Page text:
16 June 2019

Reducing Volatility in DC Plan Lineups

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It sounds like the ever-elusive free lunch—an investment strategy that reduces the potential for major losses while still pursuing the market’s strongest opportunities for growth.

But that’s exactly what an increasing number of investors are demanding in the wake of the 2008 financial crisis, says Bradford Campbell, counsel with Drinker Biddle & Reath LLP and former head of the Department of Labor's Employee Benefits Security Administration (EBSA). It’s an especially pressing demand in the retirement planning context, where investors feel the long-term outlook that dominates decision making about defined contribution (DC) plan investment menus doesn’t sufficiently address shorter-term volatility concerns.

One important theme is the particular set of challenges facing plan participants as they close in on their projected retirement date. At this point the participant has less time to recover from dramatic downturn events, but as average lifespans lengthen and the cost of medical care and other necessities increases, there is also a pressing need for continued equity exposure to help ensure workers’ assets last through retirement.

These opposing considerations can leave a participant floundering for the right investment choices, especially as he nears retirement age. Further compounding the confusion is the fact that many of the target-date fund (TDF) products that automatically reduce an investor’s equity exposure as he nears retirement also suffered major losses in 2008, calling into question whether the general idea of favoring bonds and fixed income in later years offers sufficient downside protection to those who need it most.

One popular type of product involves giving active fund managers the ability to convert much or all of a portfolio into cash when indications arise that markets are going to turn sour, Campbell says. This strategy may not protect portfolios from all loses, but it should help active managers stop portfolios from losing one-third or more of their value during major downturns—as occurred for many in 2008.

Campbell says, for plan fiduciaries, it’s important to remember the duties imposed by the Employee Retirement Income Security Act (ERISA) when thinking about these matters. He says there is a common perception that ERISA is a conservative statute that looks skeptically on new products and strategies that exist in the wider investment marketplace but have not been popularized for workplace retirement investors, but this is not necessarily true.

“The ERISA statute does not demand that you always do what you’ve done before,” Campbell says. “It’s a statute that says you have to go through a prudent process for the circumstances you now find yourself in. So in that sense it’s a law that requires ongoing monitoring and deciding whether new issues, products and circumstances require you to make a change. So in fact you won’t always be protected under ERISA if you keep doing the same thing.”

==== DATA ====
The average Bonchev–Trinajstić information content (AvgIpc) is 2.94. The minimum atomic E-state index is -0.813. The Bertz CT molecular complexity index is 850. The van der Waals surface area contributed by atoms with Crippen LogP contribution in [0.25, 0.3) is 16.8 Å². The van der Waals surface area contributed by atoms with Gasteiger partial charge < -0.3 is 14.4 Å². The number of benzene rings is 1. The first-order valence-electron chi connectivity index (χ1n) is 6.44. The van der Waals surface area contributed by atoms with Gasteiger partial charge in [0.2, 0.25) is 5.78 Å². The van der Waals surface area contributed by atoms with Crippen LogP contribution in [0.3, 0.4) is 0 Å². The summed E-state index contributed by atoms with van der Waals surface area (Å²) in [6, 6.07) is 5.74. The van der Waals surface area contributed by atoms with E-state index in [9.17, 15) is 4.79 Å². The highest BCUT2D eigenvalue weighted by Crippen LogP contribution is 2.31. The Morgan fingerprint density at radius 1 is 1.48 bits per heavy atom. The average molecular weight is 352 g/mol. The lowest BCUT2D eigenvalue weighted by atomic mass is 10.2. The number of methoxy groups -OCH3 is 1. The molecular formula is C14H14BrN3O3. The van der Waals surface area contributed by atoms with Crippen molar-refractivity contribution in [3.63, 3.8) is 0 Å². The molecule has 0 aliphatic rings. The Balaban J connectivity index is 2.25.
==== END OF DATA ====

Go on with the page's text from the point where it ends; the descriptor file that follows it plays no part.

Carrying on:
The upshot for plan fiduciaries and the downside-protection conversation, Campbell says, is that it’s not hard to imagine a future where it could be considered imprudent not to offer participants better downside protection, should these products prove to be effective and powerful tools. In other words, plan fiduciaries have a duty to monitor new types of products and, in appropriate circumstances, to bring those new products and services into their own plan.

So in the same way that TDFs and other relatively new investment strategies are quickly becoming normalized in the ERISA retirement plan context, so too could downside-protection products become an essential part of the DC plan investment lineup as market conditions change.

In the case of products that move aggressively into cash when downturns start or appear imminent, a fiduciary should be aware of what extreme asset allocations are possible in the strategy. This is especially true when downside-protection products are used as a plan’s Qualified Default Investment Alternative (QDIA), as there are rules limiting extreme allocations in QDIAs.

When assessing the risk tolerance levels of plan participants, fiduciaries may also find that some participants have risk tolerances that are not static, but instead are adaptive based on the market environment. These participants may prioritize the protection of principal in weak markets, but could be willing to take on greater risk when markets are healthy, suggesting more dynamic products are necessary in the fund lineup.

Such participants may not find the benchmark-centric risk structure of traditional equity funds or intermediate bond funds to be an appropriate match for their particular risk tolerances as—by design—these investments do not seek to protect against significant market loss. For these investors, Campbell says fiduciaries should consider offering investment options that have a focus on downside risk management.

Click here for the original article from Plan Sponsor.
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